"What's your news for today?" asked Laura Herrera one recent Saturday afternoon at a journalism workshop. Ms. Herrera, the foundation's social-communications specialist, and Ubaque's girlfriend, has led this group of mostly 10- and 11-year-olds for the past year.
The children shot their hands in the air; and, one by one, told their stories, which tied in with the session's theme of what constitutes violence. One girl said that there had been a lot of robberies in her neighborhood recently; a boy said that one of his peers brought marijuana to school.
The children discussed ideas on how to make their neighborhoods safer – more police on the streets, they all proposed – with disarming clarity, using phrases like "verbal violence" and "gender-based violence."
The discussion was far from abstract: Most of these children have been directly exposed to violence – in some cases instigated by Colombia's nearly 50-year-old internal armed conflict between government forces, paramilitary groups, leftist guerrilla insurgents, and criminal gangs.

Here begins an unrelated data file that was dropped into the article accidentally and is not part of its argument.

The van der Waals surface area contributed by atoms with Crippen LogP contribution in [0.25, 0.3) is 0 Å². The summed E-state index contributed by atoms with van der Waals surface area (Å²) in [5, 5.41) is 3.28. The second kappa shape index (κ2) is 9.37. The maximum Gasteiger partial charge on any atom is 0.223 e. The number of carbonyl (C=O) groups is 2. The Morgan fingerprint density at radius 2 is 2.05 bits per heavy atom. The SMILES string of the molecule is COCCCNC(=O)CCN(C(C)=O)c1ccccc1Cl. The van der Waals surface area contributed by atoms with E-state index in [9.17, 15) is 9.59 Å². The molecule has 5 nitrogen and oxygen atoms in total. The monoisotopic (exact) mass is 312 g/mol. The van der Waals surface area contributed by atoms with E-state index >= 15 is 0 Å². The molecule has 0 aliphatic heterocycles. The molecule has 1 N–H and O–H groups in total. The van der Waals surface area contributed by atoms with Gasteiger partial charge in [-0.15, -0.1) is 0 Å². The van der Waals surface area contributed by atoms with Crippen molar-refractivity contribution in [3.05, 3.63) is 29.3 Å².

One of the journalism workshop's 10-year-old participants, Andres (not his real name), witnessed the murder of his father nearly a year ago outside his house a few blocks from the workshop. His father had worked for a right-wing paramilitary group, or ( – emergent gangs).
Immediately following his father's death, Andres talked about growing up to become an assassin and seeking revenge, Herrera says. But his time in the weekly journalism workshops has altered his perspective.
"When I started doing the workshops I didn't know what my dreams were, but I have been learning a lot of things, and I want to be a journalist," Andres said after the session. "Journalism is a very beautiful thing because it allows you to know the world, to know people."